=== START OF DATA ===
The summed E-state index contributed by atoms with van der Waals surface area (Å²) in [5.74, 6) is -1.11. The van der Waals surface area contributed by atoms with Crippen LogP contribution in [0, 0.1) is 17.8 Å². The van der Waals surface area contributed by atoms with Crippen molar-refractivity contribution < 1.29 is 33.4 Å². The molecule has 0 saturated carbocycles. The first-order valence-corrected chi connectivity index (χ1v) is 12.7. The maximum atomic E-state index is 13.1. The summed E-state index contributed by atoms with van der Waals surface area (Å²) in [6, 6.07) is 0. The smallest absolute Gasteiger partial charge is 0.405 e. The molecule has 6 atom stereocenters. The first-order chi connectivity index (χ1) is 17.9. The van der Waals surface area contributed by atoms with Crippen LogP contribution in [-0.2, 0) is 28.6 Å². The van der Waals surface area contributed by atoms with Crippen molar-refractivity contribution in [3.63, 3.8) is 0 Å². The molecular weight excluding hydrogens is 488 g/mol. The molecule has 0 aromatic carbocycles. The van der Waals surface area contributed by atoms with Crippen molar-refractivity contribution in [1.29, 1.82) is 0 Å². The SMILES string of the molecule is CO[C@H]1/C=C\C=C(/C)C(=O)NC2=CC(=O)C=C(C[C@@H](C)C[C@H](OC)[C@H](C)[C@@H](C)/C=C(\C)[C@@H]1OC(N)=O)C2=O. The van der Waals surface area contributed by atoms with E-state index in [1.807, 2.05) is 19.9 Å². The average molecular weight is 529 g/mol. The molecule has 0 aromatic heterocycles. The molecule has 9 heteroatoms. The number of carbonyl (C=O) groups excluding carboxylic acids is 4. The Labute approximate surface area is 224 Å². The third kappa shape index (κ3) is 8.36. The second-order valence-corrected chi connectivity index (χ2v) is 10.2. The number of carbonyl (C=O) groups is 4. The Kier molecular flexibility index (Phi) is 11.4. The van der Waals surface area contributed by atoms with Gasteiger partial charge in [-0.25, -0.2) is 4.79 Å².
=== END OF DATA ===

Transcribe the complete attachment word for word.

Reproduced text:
The summed E-state index contributed by atoms with van der Waals surface area (Å²) in [5.74, 6) is -1.11. The van der Waals surface area contributed by atoms with Crippen LogP contribution in [0, 0.1) is 17.8 Å². The van der Waals surface area contributed by atoms with Crippen molar-refractivity contribution < 1.29 is 33.4 Å². The molecule has 0 saturated carbocycles. The first-order valence-corrected chi connectivity index (χ1v) is 12.7. The maximum atomic E-state index is 13.1. The summed E-state index contributed by atoms with van der Waals surface area (Å²) in [6, 6.07) is 0. The smallest absolute Gasteiger partial charge is 0.405 e. The molecule has 6 atom stereocenters. The first-order chi connectivity index (χ1) is 17.9. The van der Waals surface area contributed by atoms with Crippen LogP contribution in [-0.2, 0) is 28.6 Å². The van der Waals surface area contributed by atoms with Crippen molar-refractivity contribution in [3.63, 3.8) is 0 Å². The molecular weight excluding hydrogens is 488 g/mol. The molecule has 0 aromatic carbocycles. The van der Waals surface area contributed by atoms with Crippen molar-refractivity contribution in [1.29, 1.82) is 0 Å². The SMILES string of the molecule is CO[C@H]1/C=C\C=C(/C)C(=O)NC2=CC(=O)C=C(C[C@@H](C)C[C@H](OC)[C@H](C)[C@@H](C)/C=C(\C)[C@@H]1OC(N)=O)C2=O. The van der Waals surface area contributed by atoms with E-state index in [1.807, 2.05) is 19.9 Å². The average molecular weight is 529 g/mol. The molecule has 0 aromatic heterocycles. The molecule has 9 heteroatoms. The number of carbonyl (C=O) groups excluding carboxylic acids is 4. The Labute approximate surface area is 224 Å². The third kappa shape index (κ3) is 8.36. The second-order valence-corrected chi connectivity index (χ2v) is 10.2. The number of carbonyl (C=O) groups is 4. The Kier molecular flexibility index (Phi) is 11.4. The van der Waals surface area contributed by atoms with Gasteiger partial charge in [-0.25, -0.2) is 4.79 Å².